Iris Oncology
Navigating Emotions

Acceptance: Reimagining Your Relationship with Control

Receiving a cancer diagnosis can cause sudden disruption to your daily life, body, work, relationships, and perspectives. It can be tough to adapt not only your life and normal daily routine, but also your mindset and mental outlook around these changes. The struggle to cope with unwanted change can take up so much mental energy that you may find it hard to focus on other parts of your life. Keep in mind that there are many different stages in the process of adapting to change, especially when that change involves unwelcome losses.  

When things change, we need to take some time to recalibrate to our new normal. Accepting an unwelcome change is a process that can involve many stages including denial, anger, and sadness. Many people with cancer find that if they allow themselves time to process and adapt, they can get to a place of accepting. Try to find some meaning in the way your life has changed post-diagnosis.  

What is Acceptance?

Acceptance isn’t about liking your situation or letting go of your emotions around your cancer diagnosis, it’s more about making peace with your current situation and the way your life has changed. From changes in normal daily life and schedule to a loss of bodily function and ability, a cancer diagnosis can feel like a loss of control over one’s life and body. Coupled with doctor’s appointments and the need to go through treatment, a cancer diagnosis can be extremely hard to accept.  

Accepting distress is not about having to like emotional discomfort, or being resigned to feeling miserable, or wallowing in negative emotions. Instead, accepting distress is about seeing the negative emotion for what it is and changing how you pay attention to the emotion. Reacting in an accepting way towards your emotion often changes the effect the emotion has on you.

Why is Acceptance Important?

Acceptance is about reimagining your relationship with control. Practicing acceptance is important because it not only gives you control over your diagnosis and outlook, but it can impact your ability to navigate your diagnosis and adapt to changes. Gaining skills in acceptance can reduce the amount of emotional distress experienced after a cancer diagnosis and during treatment or supportive care.   

How to Increase Acceptance for Your New Normal

There are three components of acceptance: awareness (you recognize the stressful situation, thoughts, and emotions), maintaining non-judgment (you do not judge the situation, thoughts, emotions, or yourself), and making room (you allow a distressing emotion, thought, memory, or situation to be present). We know that this is easier said than done — acceptance doesn’t happen overnight and will take time and practice.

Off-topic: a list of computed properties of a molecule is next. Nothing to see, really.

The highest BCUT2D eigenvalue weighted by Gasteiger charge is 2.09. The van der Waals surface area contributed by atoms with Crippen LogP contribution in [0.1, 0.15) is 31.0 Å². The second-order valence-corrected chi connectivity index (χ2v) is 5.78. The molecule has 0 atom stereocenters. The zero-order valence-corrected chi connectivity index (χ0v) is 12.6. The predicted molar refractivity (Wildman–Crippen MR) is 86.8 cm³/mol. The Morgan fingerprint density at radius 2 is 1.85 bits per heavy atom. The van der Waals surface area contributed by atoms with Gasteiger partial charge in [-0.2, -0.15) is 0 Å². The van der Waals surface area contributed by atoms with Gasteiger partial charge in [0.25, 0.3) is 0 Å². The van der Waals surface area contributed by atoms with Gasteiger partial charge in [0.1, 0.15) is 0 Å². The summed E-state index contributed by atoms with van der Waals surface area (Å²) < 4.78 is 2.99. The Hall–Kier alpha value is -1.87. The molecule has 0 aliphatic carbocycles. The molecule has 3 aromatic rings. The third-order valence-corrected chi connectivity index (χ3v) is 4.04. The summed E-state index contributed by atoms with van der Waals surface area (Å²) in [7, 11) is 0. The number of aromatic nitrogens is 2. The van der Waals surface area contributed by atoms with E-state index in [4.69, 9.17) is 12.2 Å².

Thinking about acceptance in terms of metaphors is a way to visualize and more easily understand how you might increase your ability to accept your diagnosis.   

  1. Imagine Cancer as Background Noise: A helpful exercise is to imagine cancer as the “noise” in your life. It is sometimes loud and overwhelming, and other times soft and in the background. Now imagine that you have a dimmer switch and can control the volume. What would that be like for you? 

  2. Imagine Cancer as a Tug-of-War: Imagine a tug-of-war between you and the thing you don’t want. If you are tugging and engaging with it, you are working hard and struggling to keep the tension on the rope. If you let go, the thing is still there, but you are not struggling with it or working so hard against it.  

  3. Imagine Cancer as a Struggle Switch: One way to picture acceptance is to imagine that you have a struggle switch in the back of your mind. When the switch is “on,” you struggle against your feelings. You try your best to get rid of or avoid any discomfort you have. When the struggle switch is on and a negative feeling arises, you think, “Oh no! Here’s that horrible feeling again. Why does it keep coming back? I have to get rid of it! What should I do?” Oftentimes, this makes the feeling worse, and you are caught in a vicious cycle. Now, suppose you could turn the struggle switch to “off.” In this case, you don’t struggle with your feelings or thoughts, no matter how unpleasant they are. When the feeling shows up, you think, “Okay. There’s my feeling, but the struggle switch is off. I’m simply letting the feeling pass through me. This is what it feels like in my body, and these are thoughts that come with it.” By doing this you are acknowledging the feeling and letting it be there, but not making it worse by struggling with it.  

It’s impossible to avoid thoughts and emotions that come up in response to your cancer diagnosis and its impact on your life. Acknowledging those thoughts and emotions, but not struggling with them, may be a new way of facing distress. Letting go of the struggle allows you to experience feelings and thoughts without letting them control you. Contact an Iris mental health therapist to discuss how you can develop additional strategies for coping.  

This article meets Iris standards for medical accuracy. It has been fact-checked by the Iris Clinical Editorial Board, our team of oncology experts who ensure that the content is evidence based and up to date. The Iris Clinical Editorial Board includes board-certified oncologists and pharmacists, psychologists, advanced practice providers, licensed clinical social workers, oncology-certified nurses, and dietitians.